Jorge Rodríguez: Enviro Office in Tough Spot
The bird’s eye view from Vice-Minister Jorge Rodríguez’s office, on the sixth floor of the Environment and Energy Ministry (MINAE) building in San José, takes in much of the city and the green mountains that ring it to the south.
“It’s the only gift they gave me.
Everything else has just brought problems,” he says, only half-joking.
Below him, cars honk, buses belch smoke, trash litters streets and sewage runs into rivers. Environmental problems, he says, plague the country.
When friends from other countries come to visit, he says, he sometimes hesitates to recommend a destination as problems, environmental and otherwise, continue to spread.
At the same time, he says, he is confident the political will exists to make changes – only time and money lack.
The Tico Times sat down with Rodríguez to discuss the recent State of the Nation report and the role of MINAE in protecting the country’s natural resources.
TT: The State of the Nation indicates the actual situation in the country doesn’t mesh with the president’s rhetoric of Peace with Nature. Can you explain?
JR: The principal problem this country faces, in my mind, is lack of planning.What the State of the Nation reveals is that we’ve seen record growth in construction between the late 1990s and 2006. To successfully manage it, we must work very closely with the municipalities to ensure that planning of all kinds, environmental and otherwise, becomes a part of their process, here in the Central Valley and outside. It sounds basic, but it is easier said than done.
Can you give us some concrete examples of efforts you’ve made to date?
We have given much importance to the National Technical Secretariat of the Environment Ministry (SETENA), which reviews environmental impact reports. Despite the huge increase in construction, we inherited a SETENA in ruins. So in 2007, we almost doubled its budget and added more inspectors.
But even that wasn’t enough, so this year, we’ve more than doubled it again, adding even more officials. We’re also digitizing the trámite process and eliminating steps, which will make the process much quicker, and easier, for applicants.
But will “quicker” necessarily translate into better protection for the environment?
At the very least, we will give a faster response to our users. But it’s also going to take us out of the office, where we’ve been stuck for so long beneath paperwork, and out into the countryside, where we can follow up and do appropriate inspections.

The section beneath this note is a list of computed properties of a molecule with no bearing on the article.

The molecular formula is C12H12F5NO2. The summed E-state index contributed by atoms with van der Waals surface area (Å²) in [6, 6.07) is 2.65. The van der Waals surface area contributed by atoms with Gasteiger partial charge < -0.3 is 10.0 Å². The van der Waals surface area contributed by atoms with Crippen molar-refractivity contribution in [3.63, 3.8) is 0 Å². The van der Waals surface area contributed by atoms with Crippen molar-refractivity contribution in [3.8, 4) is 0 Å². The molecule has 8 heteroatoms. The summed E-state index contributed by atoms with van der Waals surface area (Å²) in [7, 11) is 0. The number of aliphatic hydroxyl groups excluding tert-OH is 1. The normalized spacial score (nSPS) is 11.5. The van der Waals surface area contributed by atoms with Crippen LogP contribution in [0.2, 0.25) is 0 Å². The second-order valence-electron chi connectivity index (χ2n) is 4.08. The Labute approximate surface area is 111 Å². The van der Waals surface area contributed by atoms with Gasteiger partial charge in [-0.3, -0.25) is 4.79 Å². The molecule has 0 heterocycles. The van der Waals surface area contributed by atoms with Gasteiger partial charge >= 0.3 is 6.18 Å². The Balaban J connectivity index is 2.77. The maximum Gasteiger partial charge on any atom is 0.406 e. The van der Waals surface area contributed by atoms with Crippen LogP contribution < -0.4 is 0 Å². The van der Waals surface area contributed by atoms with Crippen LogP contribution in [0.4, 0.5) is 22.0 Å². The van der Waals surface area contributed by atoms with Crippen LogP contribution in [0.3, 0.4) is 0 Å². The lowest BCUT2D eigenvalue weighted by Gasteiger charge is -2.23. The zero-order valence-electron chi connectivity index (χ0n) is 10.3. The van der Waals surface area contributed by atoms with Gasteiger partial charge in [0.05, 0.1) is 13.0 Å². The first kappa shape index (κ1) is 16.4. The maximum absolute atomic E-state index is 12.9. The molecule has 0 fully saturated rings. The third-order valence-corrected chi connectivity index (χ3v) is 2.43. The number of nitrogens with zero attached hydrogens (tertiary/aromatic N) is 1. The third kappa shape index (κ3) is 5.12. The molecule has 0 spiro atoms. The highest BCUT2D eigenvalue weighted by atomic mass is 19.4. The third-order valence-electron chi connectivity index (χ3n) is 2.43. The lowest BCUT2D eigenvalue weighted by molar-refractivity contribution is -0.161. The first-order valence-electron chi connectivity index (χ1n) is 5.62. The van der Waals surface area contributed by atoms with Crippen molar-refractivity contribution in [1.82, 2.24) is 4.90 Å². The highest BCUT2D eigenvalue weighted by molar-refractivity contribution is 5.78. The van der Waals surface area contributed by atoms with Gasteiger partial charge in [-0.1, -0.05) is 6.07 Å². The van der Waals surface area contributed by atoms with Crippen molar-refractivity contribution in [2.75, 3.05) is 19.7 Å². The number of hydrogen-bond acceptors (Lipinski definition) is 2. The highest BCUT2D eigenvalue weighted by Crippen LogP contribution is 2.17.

There are many examples, including one recently revealed in La Nación, of developments that are inspected properly but often continue with little regard for the law.Why?
Much of what we’ve seen recently are examples of our internal institutions fighting against each other. For example, an official from one part of MINAE may call a property is wetland, while another says it is not. This disconnect has made our job much more difficult. It has reached a point recently where we have officials from one department suing those from another. So we sat down to see where our weaknesses were, and how we could develop joint policies. This has been difficult for us.
What actions are you taking to change this?
The next step I see is to regionalize MINAE, so that these decisions, about wetlands, developments and parks, are made regionally, amongst groups of MINAE officials working together.We are working quickly to make this happen, because if our budgets are to increase, we want to make sure that
any new people we hire go directly into these regional offices, to make us more efficient.
A recent TropicalAgronomyResearchCenter (CATIE) study indicates management issues in the National System of Conservation Areas (SINAC), a part of MINAE.
MINAE is an institution that in almost any other country, would be five different agencies. Energy, telecommunications, water resources, geology and mines, and the environment, including parks and environmental controls. We must manage all of these things, and balance them. Remember that the previous administration had taken the “green” route, but had left the blue and coffee colors all but abandoned. This ministry operated for years just to defend the parks, and the forests. When we took office, 85% of the budget was for SINAC. Of our 1,500 employees, 1,200 were a part of SINAC. We’ve committed to balancing the situation, which has led to growing pains.
The State of the Nation report talks much about an unsustainable rate of development here that is leading to a wide range of environmental problems, from improper trash and sewage management to loss of biodiversity.What happened?
The ministry simply didn’t have the organization or systems in place to control it. This is why we’re looking at a process of revamping everything, with a more integral vision. Right now, we look at development on a project-by-project basis. We don’t consider water in the region, earthquakes, floods, or biodiversity. If we don’t change that now, we will see a domino effect that will affect everything, from the environment to tourism.
But this investment also brings jobs and money. Isn’t there a temptation to just let them do what they want?
This country is faced with two very different agendas: One of development, and one of conservation. MINAE is caught in between. As Environment Minister Roberto Dobles has said, if a project is to be approved, it must meet three criteria: social, economic and environmental. If it does, it will pass.What we, as a government, must do, is ensure that this actually happens. I believe the political decision has been made. But these are changes that will not happen over night.
Tico Times correspondent John McPhaul contributed to this interview.
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